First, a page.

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Sunday, September 30, 2012

"Coffee and Beignets... Metry-Style!"

A late night "schnack."
A long day included taking my son to the airport, not to fly, but to return his rental car before 9 pm on a Sunday night. I hadn't had any dinner that crazy evening and neither did my mom, who went along for the long seventy-five mile ride from Folsom.

It seemed like one SNAFU after another on that "day of rest" and returning our son's car was no exception. After losing the car keys to his own car after it broke down, when we dropped off the rental car, my son, Brian, also left his cellphone at the front desk and we had to return to the airport again to retrieve it.

Determined to put a positive spin on a horrible Sunday adventure, we stopped at the Morning Call restaurant in Metairie, LA ( pronounced "Metry" by the locals ) to have a couple of orders of beignets with a few cups of cafe au'lait before tackling the drive home.

It must have been about eleven pm when we drove into the parking lot. I remember long ago, when this coffeehouse was located in the French Quarter and where parking is always at a premium, when servers came out to your car and took your order right there at your car door and then, deliver it to you in the parking lot.

I don't think the waiters were on roller skates.

This night, we were lucky to find a table without having to wait, though the place was still quite crowded. Had this been a Friday or late night Saturday, we would have had to wait our turn outside and maybe thumb through a couple of magazines at the Lakeside newsstand till our names were called.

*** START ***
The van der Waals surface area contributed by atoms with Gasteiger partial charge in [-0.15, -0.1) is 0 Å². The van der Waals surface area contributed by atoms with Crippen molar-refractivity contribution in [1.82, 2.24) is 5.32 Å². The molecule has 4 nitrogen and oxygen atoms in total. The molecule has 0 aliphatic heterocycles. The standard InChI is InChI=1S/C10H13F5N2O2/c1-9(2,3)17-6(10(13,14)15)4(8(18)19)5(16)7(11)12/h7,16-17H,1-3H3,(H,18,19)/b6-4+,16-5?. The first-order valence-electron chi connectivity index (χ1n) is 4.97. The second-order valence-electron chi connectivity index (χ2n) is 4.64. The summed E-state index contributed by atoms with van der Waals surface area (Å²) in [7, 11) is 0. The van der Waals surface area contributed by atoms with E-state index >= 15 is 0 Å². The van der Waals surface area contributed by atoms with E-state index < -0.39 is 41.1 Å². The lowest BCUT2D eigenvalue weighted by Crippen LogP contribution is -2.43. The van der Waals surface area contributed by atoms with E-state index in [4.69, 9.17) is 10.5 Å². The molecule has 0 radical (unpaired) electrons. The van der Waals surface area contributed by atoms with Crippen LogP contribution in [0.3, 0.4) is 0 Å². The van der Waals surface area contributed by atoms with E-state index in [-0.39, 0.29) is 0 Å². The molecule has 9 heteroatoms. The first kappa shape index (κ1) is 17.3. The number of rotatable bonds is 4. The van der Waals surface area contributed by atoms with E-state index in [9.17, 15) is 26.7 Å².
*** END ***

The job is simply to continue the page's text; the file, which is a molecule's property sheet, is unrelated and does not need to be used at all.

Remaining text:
The Morning Call has always been open twenty-four seven!

I don't know if it was because I hadn't eaten in a while, or because I was exhausted by the day, or because it had just been quite a while since I ate there, but those three beignets were the best I've had in a long time.

I decided to immortalize the moment with this sketch, which was completed between my second and third cup of the "nectar of illustration!"

Copyright 2012-2013/ Ben Bensen III

Tuesday, September 25, 2012

"Grown Up Toys...Number Eight!"

A cranky closeup of bulldozer.

The name of the "town" where I found this dozer is called "Cranky Corner!" I don't know why it is so cranky. Guess I just have to investigate that moniker to find out what makes it so irritable.

Anyway, I climbed out of the car to get a closer look at the workings of this machine. The entire wheel assembly and treads were encased in mud which made it hard to see all the gears and such, but conversely, made it still fun to draw. I sort of lost direction trying to define certain areas that were in shadow, but as one is drawing away, the sun is doing it's sunset thing which changes rapidly what one can draw... this time of year.

Copyright 2012-2013/ Ben Bensen III

Saturday, September 22, 2012

"Grown Up Tonka Toys...Number Seven!"

I'm pretty happy with this effort...
I found this bulldozer all alone on an empty and grassy lot next to a neighborhood bank. I found it driving home about a week ago and returned to do a few sketches the other day. It was very convenient to sketch it from my car because the machine was so close to the driveway of the bank. I'm pretty happy with this one even though some things were drawn a bit out of perspective... like the track. I returned twice to sketch the beast up close, even climbing on it and sketching from the driver's seat.

 Guess it is every boy's wish to crank this bad boy up to see what it can do... Oh, to be a little boy again!

Copyright 2012-2013/ Ben Bensen III

Tuesday, September 18, 2012

"Grown Up Tonka Toys... Number Six"...

Bikes and backhoe loaders...